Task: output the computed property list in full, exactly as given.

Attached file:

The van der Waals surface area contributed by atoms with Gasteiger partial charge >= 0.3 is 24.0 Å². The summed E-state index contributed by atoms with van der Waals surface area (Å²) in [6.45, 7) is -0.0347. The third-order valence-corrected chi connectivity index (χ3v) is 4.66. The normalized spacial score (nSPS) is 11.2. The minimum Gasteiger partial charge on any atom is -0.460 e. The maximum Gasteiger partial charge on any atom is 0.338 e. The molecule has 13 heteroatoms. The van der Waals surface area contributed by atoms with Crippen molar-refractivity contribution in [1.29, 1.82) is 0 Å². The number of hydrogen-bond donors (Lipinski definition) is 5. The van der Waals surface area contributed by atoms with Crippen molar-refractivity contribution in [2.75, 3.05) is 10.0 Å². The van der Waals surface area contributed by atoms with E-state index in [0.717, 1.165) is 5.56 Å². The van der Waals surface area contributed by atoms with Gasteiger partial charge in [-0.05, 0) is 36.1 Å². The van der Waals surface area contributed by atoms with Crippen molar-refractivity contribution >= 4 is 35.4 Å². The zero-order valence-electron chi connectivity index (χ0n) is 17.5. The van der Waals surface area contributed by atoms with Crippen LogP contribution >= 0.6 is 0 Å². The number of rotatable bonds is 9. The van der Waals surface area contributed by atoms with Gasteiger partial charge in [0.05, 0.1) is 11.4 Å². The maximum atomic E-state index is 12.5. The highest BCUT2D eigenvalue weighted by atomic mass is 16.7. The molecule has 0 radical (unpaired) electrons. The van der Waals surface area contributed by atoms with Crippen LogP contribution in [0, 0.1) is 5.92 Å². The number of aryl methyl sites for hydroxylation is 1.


The van der Waals surface area contributed by atoms with Gasteiger partial charge >= 0.3 is 24.0 Å². The summed E-state index contributed by atoms with van der Waals surface area (Å²) in [6.45, 7) is -0.0347. The third-order valence-corrected chi connectivity index (χ3v) is 4.66. The normalized spacial score (nSPS) is 11.2. The minimum Gasteiger partial charge on any atom is -0.460 e. The maximum Gasteiger partial charge on any atom is 0.338 e. The molecule has 13 heteroatoms. The van der Waals surface area contributed by atoms with Crippen molar-refractivity contribution in [1.29, 1.82) is 0 Å². The number of hydrogen-bond donors (Lipinski definition) is 5. The van der Waals surface area contributed by atoms with Crippen molar-refractivity contribution in [2.75, 3.05) is 10.0 Å². The van der Waals surface area contributed by atoms with E-state index in [0.717, 1.165) is 5.56 Å². The van der Waals surface area contributed by atoms with Gasteiger partial charge in [-0.05, 0) is 36.1 Å². The van der Waals surface area contributed by atoms with Crippen molar-refractivity contribution >= 4 is 35.4 Å². The zero-order valence-electron chi connectivity index (χ0n) is 17.5. The van der Waals surface area contributed by atoms with Crippen LogP contribution >= 0.6 is 0 Å². The number of rotatable bonds is 9. The van der Waals surface area contributed by atoms with Gasteiger partial charge in [0.05, 0.1) is 11.4 Å². The maximum atomic E-state index is 12.5. The highest BCUT2D eigenvalue weighted by atomic mass is 16.7. The molecule has 0 radical (unpaired) electrons. The van der Waals surface area contributed by atoms with Crippen LogP contribution in [0, 0.1) is 5.92 Å². The number of aryl methyl sites for hydroxylation is 1.